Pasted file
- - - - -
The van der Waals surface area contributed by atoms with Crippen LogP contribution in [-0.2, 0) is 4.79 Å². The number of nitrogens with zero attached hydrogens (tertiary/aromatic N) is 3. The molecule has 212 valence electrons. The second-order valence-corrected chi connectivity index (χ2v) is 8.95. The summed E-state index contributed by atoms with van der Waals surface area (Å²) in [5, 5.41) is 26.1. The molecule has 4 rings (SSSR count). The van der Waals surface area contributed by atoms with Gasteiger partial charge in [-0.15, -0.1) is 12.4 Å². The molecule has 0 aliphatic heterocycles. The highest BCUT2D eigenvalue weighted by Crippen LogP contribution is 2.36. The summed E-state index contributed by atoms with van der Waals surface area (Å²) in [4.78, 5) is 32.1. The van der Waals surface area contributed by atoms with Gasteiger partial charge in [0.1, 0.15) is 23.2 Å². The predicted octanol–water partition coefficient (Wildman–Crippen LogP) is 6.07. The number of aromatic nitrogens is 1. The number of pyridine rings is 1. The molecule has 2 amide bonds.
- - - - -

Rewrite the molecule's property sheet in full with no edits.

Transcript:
The van der Waals surface area contributed by atoms with Crippen LogP contribution in [-0.2, 0) is 4.79 Å². The number of nitrogens with zero attached hydrogens (tertiary/aromatic N) is 3. The molecule has 212 valence electrons. The second-order valence-corrected chi connectivity index (χ2v) is 8.95. The summed E-state index contributed by atoms with van der Waals surface area (Å²) in [5, 5.41) is 26.1. The molecule has 4 rings (SSSR count). The van der Waals surface area contributed by atoms with Gasteiger partial charge in [-0.15, -0.1) is 12.4 Å². The molecule has 0 aliphatic heterocycles. The highest BCUT2D eigenvalue weighted by Crippen LogP contribution is 2.36. The summed E-state index contributed by atoms with van der Waals surface area (Å²) in [4.78, 5) is 32.1. The van der Waals surface area contributed by atoms with Gasteiger partial charge in [0.1, 0.15) is 23.2 Å². The predicted octanol–water partition coefficient (Wildman–Crippen LogP) is 6.07. The number of aromatic nitrogens is 1. The number of pyridine rings is 1. The molecule has 2 amide bonds.